Wednesday, July 11, 2012

Environmental Effects on Learning

By: Anna, ACS Intern

Over the last two months I have had the opportunity to team up with Advanced Cabinet Systems to conduct a study examining the effects that environment has on learning. Throughout my time spent researching and designing the ideal classroom setting, my eyes have been opened to the inefficient practices used within the majority of classrooms in today's school systems, as well as the great need for designers to create learning environments that will have a positive, lasting effect on the next generation. The following is an excerpt of my research that will be released in its entirety later this month. 
No two individuals think exactly alike, therefore, there is no easy way to know what is best for every person in a specific scenario. What if the environment of a classroom could be manipulated by architects and designers to create a space that is more conducive to learning? The face of education has changed immensely over the past century--so why hasn’t the classroom? 
Numerous studies have shown that classrooms found in today's schools are typically designed to meet the needs of the educator, while often disregarding the needs of the student. A classroom set up around the needs of the educator is usually only beneficial to one person--the educator. This can present a serious stumbling block for a student's success in school. When the only choice is to listen, watch, and learn in a space that is rarely comfortable and highly constrictive, educators are left with lasting results that are less than impressive. As a future designer, this leaves me to question why the current design of classrooms largely favors the educator, when education at large was established to target the children? 
By understanding the different styles of learning from one student to the next, we can better understand how to effectively tailor our designs to reach the needs of all people in an educational environment. When each style of learning is uniquely analyzed and incorporated into the classroom design, a space can be created to meet the needs of all students and assist them in furthering their education. The idea of teachers researching each child and tailoring their teaching methods to fit their specific style of learning is a relatively new approach to education. Traditionally, schools have used linguistic and logical teaching methods to assess students, but this approach is becoming outdated and irrelevant to the modern learner. Much like the traditional approach to teaching is being reassessed, so should the spaces where education is taking place.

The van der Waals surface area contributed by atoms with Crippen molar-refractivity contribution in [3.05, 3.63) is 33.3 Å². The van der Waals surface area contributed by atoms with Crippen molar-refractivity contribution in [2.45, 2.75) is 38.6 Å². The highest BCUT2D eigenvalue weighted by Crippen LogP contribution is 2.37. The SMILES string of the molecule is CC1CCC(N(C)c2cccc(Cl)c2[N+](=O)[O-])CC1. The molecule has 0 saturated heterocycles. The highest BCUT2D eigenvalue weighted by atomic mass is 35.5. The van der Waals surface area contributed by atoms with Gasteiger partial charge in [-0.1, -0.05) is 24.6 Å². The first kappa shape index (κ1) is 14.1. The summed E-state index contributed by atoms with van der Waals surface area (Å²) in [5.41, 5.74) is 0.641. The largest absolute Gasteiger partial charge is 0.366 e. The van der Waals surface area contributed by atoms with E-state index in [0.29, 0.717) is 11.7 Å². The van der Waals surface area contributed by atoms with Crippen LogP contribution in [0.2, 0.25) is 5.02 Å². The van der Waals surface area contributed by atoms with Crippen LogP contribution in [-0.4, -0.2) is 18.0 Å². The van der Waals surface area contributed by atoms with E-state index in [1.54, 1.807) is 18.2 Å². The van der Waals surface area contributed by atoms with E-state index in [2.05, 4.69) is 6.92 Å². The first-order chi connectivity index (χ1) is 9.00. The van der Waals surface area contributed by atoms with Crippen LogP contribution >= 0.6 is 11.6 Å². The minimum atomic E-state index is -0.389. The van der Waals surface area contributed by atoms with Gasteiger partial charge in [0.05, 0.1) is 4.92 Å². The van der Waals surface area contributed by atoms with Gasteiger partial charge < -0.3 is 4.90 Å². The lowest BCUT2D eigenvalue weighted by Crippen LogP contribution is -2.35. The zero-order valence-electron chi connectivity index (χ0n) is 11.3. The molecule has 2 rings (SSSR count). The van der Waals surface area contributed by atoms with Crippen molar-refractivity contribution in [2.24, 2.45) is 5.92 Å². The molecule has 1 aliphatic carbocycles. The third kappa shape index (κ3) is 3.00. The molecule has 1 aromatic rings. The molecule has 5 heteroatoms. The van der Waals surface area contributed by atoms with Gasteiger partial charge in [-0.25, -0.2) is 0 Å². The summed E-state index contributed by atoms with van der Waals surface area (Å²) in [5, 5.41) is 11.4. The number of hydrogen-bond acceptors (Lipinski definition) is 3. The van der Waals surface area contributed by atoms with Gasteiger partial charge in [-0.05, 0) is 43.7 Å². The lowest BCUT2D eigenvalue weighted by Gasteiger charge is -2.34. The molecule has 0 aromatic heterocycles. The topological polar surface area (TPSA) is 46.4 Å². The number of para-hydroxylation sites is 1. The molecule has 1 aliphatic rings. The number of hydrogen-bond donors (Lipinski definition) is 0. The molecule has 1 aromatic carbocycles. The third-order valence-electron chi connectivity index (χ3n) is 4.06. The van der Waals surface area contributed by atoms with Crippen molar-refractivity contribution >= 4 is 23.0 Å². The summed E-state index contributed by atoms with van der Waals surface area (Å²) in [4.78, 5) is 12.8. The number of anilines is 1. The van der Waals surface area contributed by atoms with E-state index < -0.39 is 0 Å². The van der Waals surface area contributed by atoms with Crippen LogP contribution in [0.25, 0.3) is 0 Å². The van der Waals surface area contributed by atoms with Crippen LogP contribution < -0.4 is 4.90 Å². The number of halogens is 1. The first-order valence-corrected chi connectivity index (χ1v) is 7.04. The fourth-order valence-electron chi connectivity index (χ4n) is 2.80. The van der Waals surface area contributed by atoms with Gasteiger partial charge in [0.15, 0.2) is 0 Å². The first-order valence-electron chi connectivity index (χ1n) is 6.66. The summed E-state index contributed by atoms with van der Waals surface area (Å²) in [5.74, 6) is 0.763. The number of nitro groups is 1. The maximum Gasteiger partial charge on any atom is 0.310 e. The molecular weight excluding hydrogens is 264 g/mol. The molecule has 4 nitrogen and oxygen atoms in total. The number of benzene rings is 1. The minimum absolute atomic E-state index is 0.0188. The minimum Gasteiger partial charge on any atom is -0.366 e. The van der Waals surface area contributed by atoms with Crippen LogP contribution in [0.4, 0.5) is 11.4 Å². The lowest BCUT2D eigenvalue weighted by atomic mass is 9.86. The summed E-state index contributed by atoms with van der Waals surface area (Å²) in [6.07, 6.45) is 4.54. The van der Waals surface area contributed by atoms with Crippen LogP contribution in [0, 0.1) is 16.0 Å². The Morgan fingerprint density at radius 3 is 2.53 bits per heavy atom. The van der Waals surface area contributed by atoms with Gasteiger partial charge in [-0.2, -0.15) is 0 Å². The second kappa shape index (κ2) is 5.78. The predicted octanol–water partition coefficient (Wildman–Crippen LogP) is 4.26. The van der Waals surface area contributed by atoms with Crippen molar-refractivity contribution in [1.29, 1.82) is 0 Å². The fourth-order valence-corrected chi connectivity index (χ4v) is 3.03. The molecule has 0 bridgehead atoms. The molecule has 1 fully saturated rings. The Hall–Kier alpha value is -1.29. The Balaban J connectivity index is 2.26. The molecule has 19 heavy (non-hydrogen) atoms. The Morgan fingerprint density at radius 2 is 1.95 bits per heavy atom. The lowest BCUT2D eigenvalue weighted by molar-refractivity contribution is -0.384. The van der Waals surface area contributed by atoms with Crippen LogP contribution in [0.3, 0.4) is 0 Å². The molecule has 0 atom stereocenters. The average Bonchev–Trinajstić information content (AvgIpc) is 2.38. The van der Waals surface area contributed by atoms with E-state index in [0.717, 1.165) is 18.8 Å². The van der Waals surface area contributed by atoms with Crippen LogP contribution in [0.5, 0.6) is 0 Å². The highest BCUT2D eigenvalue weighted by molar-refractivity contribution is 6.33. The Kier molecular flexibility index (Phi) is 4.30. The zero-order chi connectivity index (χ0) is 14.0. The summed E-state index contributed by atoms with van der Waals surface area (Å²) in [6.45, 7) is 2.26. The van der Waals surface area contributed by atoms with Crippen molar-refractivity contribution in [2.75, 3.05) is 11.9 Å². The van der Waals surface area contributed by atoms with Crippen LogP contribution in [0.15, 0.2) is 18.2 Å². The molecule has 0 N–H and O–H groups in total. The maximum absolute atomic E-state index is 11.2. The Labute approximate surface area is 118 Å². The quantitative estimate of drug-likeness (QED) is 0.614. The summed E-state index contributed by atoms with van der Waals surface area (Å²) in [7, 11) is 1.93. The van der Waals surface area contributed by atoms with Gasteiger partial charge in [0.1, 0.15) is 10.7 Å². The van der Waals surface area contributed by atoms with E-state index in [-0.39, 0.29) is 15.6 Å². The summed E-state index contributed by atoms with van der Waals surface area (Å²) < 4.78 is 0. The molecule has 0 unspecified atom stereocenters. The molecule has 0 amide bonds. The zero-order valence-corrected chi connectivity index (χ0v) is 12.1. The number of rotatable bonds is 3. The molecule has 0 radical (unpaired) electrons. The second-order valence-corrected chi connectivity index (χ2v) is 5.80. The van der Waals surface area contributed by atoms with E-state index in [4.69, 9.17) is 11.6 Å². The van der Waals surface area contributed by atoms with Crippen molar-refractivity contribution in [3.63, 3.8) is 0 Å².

The intergration of technology in the classroom is quickly changing education and learning environments. Most students in school today have a cell phone, an iPod, and commonly their own personal laptop. Though these items are great tools for research, communication, and innovation, students are often found using them within their learning environment as tools of distraction, leaving educators to wonder if they truly deserve a regular place within the classroom. When used correctly technology has the ability to decrease student distraction and increase engagement. Educators have a variety of options for creatively intergrating technology into their lesson plans, from using cell phones as clickers for answer questions, to using laptops for immediate research and collaboration. If done correctly technology can be an effective tool that engages students in their work.
If designers and educators come together to make these changes the classrooms of the future will have very little in common with those of today, allowing young minds to develop in an environment that is conducive to their learning style and encouraging them to be more than they could ever imagine. 
Be sure to check back during the week of July 23rd for another excerpt from my research on how designers can combat the decline of the classroom and create spaces that are tailored to give all students an equal opportunity at finding educational success.

sources: one . two . three . four

1 comment:

  1. Very thoughtful research. We have to understand the needs of the "I" generation.